"This is a strange thing, but I’ve noticed it many times: a bad day’s work is a lot better than no day’s work at all.
The question authors get asked more than any other is “Where do you get your ideas from?” And we all find a way of answering which we hope isn’t arrogant or discouraging. What I usually say is “I don’t know where they come from, but I know where they come to: they come to my desk, and if I’m not there, they go away again."
|11th Apr 2013✧10:3813 notes
"[…] you better [start writing] now because you know how to write, and you have fingers, and you have this one life, and during this one life, you should put your words down, and make your voice heard, and then let others hear your voice. And the only way any of that’s going to happen is if you actually do it. People can’t read the thoughts in your head. They can only read the thoughts you put down, carefully and with great love, on the page."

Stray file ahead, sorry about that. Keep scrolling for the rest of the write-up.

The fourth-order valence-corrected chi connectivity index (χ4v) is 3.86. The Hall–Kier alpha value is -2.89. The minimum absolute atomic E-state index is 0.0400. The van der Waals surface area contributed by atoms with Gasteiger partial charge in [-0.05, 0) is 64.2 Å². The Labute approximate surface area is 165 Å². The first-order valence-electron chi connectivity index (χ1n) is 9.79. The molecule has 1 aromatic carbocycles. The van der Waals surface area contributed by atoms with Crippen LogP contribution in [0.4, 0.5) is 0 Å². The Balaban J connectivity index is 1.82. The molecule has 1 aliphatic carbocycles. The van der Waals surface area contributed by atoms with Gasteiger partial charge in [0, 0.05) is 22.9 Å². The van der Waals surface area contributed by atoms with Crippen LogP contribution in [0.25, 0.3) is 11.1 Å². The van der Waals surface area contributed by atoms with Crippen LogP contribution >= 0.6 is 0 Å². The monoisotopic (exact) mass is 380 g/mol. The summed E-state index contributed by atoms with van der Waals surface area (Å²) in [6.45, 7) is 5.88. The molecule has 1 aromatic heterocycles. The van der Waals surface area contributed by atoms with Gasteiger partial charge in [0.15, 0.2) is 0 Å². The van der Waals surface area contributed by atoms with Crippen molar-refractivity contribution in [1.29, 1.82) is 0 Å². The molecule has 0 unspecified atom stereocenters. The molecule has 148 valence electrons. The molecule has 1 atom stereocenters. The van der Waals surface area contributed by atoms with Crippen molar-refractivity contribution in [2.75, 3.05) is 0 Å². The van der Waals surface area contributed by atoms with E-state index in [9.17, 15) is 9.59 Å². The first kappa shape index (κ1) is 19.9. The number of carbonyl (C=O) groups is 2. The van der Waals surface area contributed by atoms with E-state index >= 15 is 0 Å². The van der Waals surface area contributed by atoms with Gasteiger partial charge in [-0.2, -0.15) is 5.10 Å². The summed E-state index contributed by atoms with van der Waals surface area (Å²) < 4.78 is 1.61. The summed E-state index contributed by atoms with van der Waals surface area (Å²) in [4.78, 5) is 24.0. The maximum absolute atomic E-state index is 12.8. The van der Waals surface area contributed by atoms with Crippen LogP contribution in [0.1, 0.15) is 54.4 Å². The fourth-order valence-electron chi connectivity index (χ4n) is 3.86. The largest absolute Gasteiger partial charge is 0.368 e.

"[Editing]’s the most important part. When you write a story, there are probably some good instincts there, but you’re blinded by the feelings of the moment. When you look back on a story later, you can be more objective. A story you wrote might have made sense to you at the time you wrote it, but it has to make sense for everyone who reads it. You can see where it doesn’t make sense."
1. Write first thing in the morning.
2. Break up your writing into half-hour tasks.
3. Figure out the things you can do without a computer.
4. Find someone who will keep you accountable.
5. Set a timer.
6. Write or Die.
7. Outsource or delegate non-writing tasks.
8. Don’t multi-task.
9. Turn off or block the internet.
10. Discover regular pockets of time you overlook every day.
11. Daydream with intention.
Read Meyer’s explanations here.